We do love our lingo in L&D, don’t we! Jo Cook unravels exactly what live online learning is all about, and why understanding its capabilities (and limitations) can help deliver fantastic online sessions.
I want to concentrate on two main things here: what the online classroom really is and why it’s important to do the proper background work on your learning intervention. You can also explore more about this topic with me in a webinar on the 17th July.
A rose by any other name
A lot of people use different terminology to describe what I call the live online classroom: computer software that allows text chat, open microphones, use of PowerPoint and other media. I call it ‘live’ because I am present and, given enough coffee, having quality conversations with attendees and reacting to their needs and questions. The use of the word ‘live’ also differentiates from online courses which are spaced out with resources and activities e.g. courses increasingly offered by universities or MOOCs. It’s ‘online’ because it’s over the internet using specific software such as Adobe Connect, Cisco WebEx Training Centre and so on. Lastly, ‘classroom’ because that’s exactly what it is, a place where we all meet to learn.
One of the most common terms I come across in describing this is ‘virtual learning’. I never thought I was part of the label police, but as with anything you get experienced and passionate about, you want to make sure it’s right. The issue I have with the word ‘virtual’ in this instance is that people often assume it to mean ‘not real’ and the live online classroom is anything but not real! What about the ‘learning’ part? Well, can I really ensure learning? I’d love to think so, but it’s up to the attendee, or the learner, to learn. What I’m doing is facilitating learning. I’m just bringing things together in the live online classroom to create the environment where people can do their own learning, about what is important to them.
The live online classroom is also different from a webinar. Webinars are usually shorter (though not always) and usually with many more attendees, up to hundreds or thousands. With the live online classroom you need to have a small number of attendees to ensure you’re taking all of the best things from face to face instructor-led training – such as quality discussions and interactions with each person. Webinars can also survive, when well designed and delivered, with less interaction available in the software, such as no chat panel, opening microphones or annotation tools to make the screen like a flip chart. There are some crossovers and middle-ground here and I’ve certainly been involved with webinar-style learning sessions where this is appropriate to the client, the learners, the subject, the learning programme and so on.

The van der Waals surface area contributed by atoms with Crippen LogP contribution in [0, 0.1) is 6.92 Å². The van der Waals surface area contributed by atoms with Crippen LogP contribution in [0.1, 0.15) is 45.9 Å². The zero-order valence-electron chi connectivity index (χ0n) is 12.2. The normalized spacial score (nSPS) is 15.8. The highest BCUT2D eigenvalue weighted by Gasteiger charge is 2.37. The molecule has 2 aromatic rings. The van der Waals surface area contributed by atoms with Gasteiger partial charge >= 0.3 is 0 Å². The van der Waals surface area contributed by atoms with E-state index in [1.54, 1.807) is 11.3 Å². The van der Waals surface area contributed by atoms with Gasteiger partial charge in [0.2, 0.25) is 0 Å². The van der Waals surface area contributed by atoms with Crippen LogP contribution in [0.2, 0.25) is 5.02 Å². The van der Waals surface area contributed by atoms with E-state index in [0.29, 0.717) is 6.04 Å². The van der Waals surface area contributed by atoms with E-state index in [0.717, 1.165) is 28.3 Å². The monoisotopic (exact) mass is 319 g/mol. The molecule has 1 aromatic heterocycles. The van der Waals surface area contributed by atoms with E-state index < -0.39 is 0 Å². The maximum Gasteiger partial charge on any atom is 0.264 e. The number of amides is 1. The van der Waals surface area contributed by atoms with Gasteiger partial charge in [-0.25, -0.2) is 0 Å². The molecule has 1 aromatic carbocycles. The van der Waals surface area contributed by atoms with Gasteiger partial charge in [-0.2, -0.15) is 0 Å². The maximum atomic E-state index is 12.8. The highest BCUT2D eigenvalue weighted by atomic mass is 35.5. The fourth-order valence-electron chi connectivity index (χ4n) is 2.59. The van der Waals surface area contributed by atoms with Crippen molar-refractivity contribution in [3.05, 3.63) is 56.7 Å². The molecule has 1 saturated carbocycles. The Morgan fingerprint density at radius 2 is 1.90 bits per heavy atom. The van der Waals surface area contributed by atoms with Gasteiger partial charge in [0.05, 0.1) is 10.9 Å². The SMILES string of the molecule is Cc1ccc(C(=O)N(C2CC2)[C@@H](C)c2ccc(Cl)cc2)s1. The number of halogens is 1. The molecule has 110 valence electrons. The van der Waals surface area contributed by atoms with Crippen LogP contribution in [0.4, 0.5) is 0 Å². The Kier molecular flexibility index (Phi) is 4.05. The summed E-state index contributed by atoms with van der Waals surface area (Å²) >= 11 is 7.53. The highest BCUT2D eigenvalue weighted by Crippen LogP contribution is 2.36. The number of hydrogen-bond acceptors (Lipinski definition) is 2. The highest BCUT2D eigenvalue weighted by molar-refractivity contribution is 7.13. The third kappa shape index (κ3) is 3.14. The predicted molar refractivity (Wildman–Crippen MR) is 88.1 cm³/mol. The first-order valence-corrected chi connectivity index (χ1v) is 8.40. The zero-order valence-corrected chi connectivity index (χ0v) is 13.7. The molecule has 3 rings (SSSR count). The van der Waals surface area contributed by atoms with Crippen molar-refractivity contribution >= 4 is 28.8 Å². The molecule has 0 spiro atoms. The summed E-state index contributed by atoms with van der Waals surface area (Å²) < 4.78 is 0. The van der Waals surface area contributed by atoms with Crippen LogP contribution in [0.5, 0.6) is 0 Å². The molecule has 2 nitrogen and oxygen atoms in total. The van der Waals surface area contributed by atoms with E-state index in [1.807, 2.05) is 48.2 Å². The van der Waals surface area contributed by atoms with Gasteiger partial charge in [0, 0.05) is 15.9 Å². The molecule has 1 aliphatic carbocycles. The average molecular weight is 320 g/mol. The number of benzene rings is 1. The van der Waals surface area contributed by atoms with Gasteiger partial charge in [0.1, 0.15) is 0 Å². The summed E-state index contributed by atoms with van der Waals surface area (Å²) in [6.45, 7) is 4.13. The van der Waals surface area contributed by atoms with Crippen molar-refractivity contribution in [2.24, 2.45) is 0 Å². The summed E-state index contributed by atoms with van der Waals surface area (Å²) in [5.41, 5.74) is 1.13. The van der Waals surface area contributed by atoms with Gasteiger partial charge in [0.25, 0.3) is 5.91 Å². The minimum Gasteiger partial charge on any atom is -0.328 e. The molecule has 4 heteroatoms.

If a job’s worth doing…
Which leads me on to my second point – which is that if you are starting doing this within an organisation you need to do it well. A lot of people I discuss this with are at the beginning of their journey as either a live online facilitator or with implementing this in their organisation. Either way, like anything, you need to start with small steps and build confidence and momentum along the way.
Key things to get right include:
- establishing the organisational need of the learning intervention in the first instance and matching this to real, actionable outcomes people can immediately achieve in their workplace
- ensuring that any use of the live online classroom is the correct intervention for the outcomes and the learners
- designing and delivering the session to the best of the facilitator’s ability and the software available.
Roll sleeves up and get stuck in
Once you’ve decided on the important key actions to include in the learning intervention – and that the online classroom is the right place to do this – designing the session well is important. Like any training it needs to be focused on the learners and the outcomes. This means creating lots of activities, from questions and discussions through to collaborative endeavours to work on in the session. This is entirely possible in the online classroom. It just takes good knowledge of the capabilities (and limitations) of your software and how online activities work well. This takes some exposure to positive and negative examples, following some best practice principles and practice.
Always start with what you feel confident about. When I was first delivering online training there was a lot I didn’t have experience and confidence about and didn’t do, but the sessions were still good. I’ve built up my knowledge, experience and confidence. I’ve also learnt from a lot of mistakes, problems and different situations and projects. This will be the same for you too.
As long as you focus on what your learners are doing at every point in your session, how they are all involved in the content and are using the elements of your software you are confident about really well – your session is sure to be a success.